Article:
Quite often, in the course of finalization of an assignment, clients ask us, “What is the accuracy with which you will provide quantities”. Though not articulated expressly, we understand that the client expects 100% accuracy in Quantity estimation! Obviously, no Quantity Estimator can truthfully claim to provide 100 % accuracy in her deliverable. Our stock answer to this question is “the accuracy will be in proportion to the quality of the drawings & details provided to us”. This answer does not satisfy those who consider them perfectionists.
In one particular case, the client wanted to impose a penalty based on the % error in the quantity estimate, agreeing to pay 100% fees only if the quantities were 100% accurate. Needless to say, we had two choices, either to factor a few % of lost fees in our quote or to opt-out of the bid! We don’t know how the client was to get hold of 100% accurate quantities to assess the final amount payable to us!
Is it really worthwhile to demand 100% accuracy in Quantities?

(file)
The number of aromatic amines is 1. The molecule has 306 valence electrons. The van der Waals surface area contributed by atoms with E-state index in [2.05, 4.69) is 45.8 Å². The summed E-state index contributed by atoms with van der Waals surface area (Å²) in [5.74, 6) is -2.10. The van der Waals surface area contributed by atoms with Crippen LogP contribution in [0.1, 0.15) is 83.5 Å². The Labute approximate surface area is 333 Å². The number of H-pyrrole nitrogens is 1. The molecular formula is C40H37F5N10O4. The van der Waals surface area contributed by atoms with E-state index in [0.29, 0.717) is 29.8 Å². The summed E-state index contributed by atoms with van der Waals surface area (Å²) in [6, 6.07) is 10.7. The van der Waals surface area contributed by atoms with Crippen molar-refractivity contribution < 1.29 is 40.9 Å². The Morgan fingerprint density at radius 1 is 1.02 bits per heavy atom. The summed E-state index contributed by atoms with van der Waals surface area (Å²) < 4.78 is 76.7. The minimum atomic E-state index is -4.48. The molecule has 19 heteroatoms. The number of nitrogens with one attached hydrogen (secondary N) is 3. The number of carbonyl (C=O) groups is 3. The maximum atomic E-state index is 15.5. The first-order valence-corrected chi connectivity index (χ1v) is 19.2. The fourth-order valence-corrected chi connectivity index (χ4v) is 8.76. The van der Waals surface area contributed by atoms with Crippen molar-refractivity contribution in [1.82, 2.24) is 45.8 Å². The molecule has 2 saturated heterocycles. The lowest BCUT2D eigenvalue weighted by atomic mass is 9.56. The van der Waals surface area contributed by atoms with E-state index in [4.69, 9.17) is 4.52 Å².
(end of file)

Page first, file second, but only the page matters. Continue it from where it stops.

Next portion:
Before we explore whether quantities can be provided with 100% accuracy, let us examine if this expectation is justified? Quantities are used for any one of the following purposes;
In the first three cases, the final requirement is cost and not quantity per-se. For any given quantities, the cost may vary widely, depending upon the rates adopted for costing. Rates vary widely and depend on many factors. In competitive bidding, all other factors remaining the same, amount/rates are known to vary by as much as 30-50%.
Similarly, estimation of the quantity of materials depends on factors such as technical specifications, wastage, rolling margin, concrete mix proportions, design changes etc. These factors may cause a variation ranging from 5% to 20%.
If factors other than the quantities cause such a large variation, there is really no justification in demanding an unreasonably high level of accuracy in Quantity estimation. I am reminded of a very witty statement “there is no point in using a Vernier to measure the dimension if you are going to use chalk to mark the piece of wood and use an axe to chop it to the required size”. How apt!!!